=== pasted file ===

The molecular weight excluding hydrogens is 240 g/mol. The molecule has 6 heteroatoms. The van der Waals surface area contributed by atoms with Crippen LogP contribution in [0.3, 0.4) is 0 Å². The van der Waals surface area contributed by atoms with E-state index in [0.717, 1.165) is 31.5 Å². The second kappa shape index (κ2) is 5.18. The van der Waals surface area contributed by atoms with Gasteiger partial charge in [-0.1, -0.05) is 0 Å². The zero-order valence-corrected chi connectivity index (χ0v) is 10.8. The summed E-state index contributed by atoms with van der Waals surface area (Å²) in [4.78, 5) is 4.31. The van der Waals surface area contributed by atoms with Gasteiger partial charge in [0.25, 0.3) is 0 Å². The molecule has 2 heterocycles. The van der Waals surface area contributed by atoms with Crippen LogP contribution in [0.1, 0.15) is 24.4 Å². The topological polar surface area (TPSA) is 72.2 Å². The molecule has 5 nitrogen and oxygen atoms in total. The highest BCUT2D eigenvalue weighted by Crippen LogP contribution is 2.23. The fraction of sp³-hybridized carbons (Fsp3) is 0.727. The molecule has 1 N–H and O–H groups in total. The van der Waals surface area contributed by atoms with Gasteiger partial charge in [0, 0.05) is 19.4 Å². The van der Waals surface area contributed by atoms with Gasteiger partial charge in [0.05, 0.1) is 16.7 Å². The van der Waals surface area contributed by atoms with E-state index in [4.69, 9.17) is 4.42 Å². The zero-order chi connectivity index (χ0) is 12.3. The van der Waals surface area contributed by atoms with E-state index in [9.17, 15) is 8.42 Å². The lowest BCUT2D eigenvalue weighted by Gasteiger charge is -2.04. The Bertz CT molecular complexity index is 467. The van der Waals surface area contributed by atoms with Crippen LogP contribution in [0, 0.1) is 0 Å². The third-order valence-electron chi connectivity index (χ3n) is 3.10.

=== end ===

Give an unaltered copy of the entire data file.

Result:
The molecular weight excluding hydrogens is 240 g/mol. The molecule has 6 heteroatoms. The van der Waals surface area contributed by atoms with Crippen LogP contribution in [0.3, 0.4) is 0 Å². The van der Waals surface area contributed by atoms with E-state index in [0.717, 1.165) is 31.5 Å². The second kappa shape index (κ2) is 5.18. The van der Waals surface area contributed by atoms with Gasteiger partial charge in [-0.1, -0.05) is 0 Å². The zero-order valence-corrected chi connectivity index (χ0v) is 10.8. The summed E-state index contributed by atoms with van der Waals surface area (Å²) in [4.78, 5) is 4.31. The van der Waals surface area contributed by atoms with Gasteiger partial charge in [0.25, 0.3) is 0 Å². The molecule has 2 heterocycles. The van der Waals surface area contributed by atoms with Crippen LogP contribution in [0.1, 0.15) is 24.4 Å². The topological polar surface area (TPSA) is 72.2 Å². The molecule has 5 nitrogen and oxygen atoms in total. The highest BCUT2D eigenvalue weighted by Crippen LogP contribution is 2.23. The fraction of sp³-hybridized carbons (Fsp3) is 0.727. The molecule has 1 N–H and O–H groups in total. The van der Waals surface area contributed by atoms with Gasteiger partial charge in [0, 0.05) is 19.4 Å². The van der Waals surface area contributed by atoms with Gasteiger partial charge in [0.05, 0.1) is 16.7 Å². The van der Waals surface area contributed by atoms with E-state index in [4.69, 9.17) is 4.42 Å². The zero-order chi connectivity index (χ0) is 12.3. The van der Waals surface area contributed by atoms with E-state index in [9.17, 15) is 8.42 Å². The lowest BCUT2D eigenvalue weighted by Gasteiger charge is -2.04. The Bertz CT molecular complexity index is 467. The van der Waals surface area contributed by atoms with Crippen LogP contribution in [0, 0.1) is 0 Å². The third-order valence-electron chi connectivity index (χ3n) is 3.10.